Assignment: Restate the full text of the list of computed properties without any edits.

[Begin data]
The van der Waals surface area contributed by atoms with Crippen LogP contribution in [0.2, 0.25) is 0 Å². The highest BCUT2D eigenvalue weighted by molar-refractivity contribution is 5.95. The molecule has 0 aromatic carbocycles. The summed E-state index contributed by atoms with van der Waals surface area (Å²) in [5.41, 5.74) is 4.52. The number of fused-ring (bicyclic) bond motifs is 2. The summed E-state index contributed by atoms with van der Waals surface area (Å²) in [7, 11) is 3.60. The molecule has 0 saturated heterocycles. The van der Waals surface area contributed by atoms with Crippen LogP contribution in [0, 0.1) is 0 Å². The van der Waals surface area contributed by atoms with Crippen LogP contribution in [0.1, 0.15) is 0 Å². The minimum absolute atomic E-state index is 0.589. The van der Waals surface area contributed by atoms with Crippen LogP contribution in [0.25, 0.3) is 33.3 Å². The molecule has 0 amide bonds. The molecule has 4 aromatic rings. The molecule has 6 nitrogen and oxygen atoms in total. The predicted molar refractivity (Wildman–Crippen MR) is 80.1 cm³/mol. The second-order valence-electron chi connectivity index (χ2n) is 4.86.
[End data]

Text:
The van der Waals surface area contributed by atoms with Crippen LogP contribution in [0.2, 0.25) is 0 Å². The highest BCUT2D eigenvalue weighted by molar-refractivity contribution is 5.95. The molecule has 0 aromatic carbocycles. The summed E-state index contributed by atoms with van der Waals surface area (Å²) in [5.41, 5.74) is 4.52. The number of fused-ring (bicyclic) bond motifs is 2. The summed E-state index contributed by atoms with van der Waals surface area (Å²) in [7, 11) is 3.60. The molecule has 0 saturated heterocycles. The van der Waals surface area contributed by atoms with Crippen LogP contribution in [0, 0.1) is 0 Å². The van der Waals surface area contributed by atoms with Crippen LogP contribution in [0.1, 0.15) is 0 Å². The minimum absolute atomic E-state index is 0.589. The van der Waals surface area contributed by atoms with Crippen LogP contribution in [0.25, 0.3) is 33.3 Å². The molecule has 0 amide bonds. The molecule has 4 aromatic rings. The molecule has 6 nitrogen and oxygen atoms in total. The predicted molar refractivity (Wildman–Crippen MR) is 80.1 cm³/mol. The second-order valence-electron chi connectivity index (χ2n) is 4.86.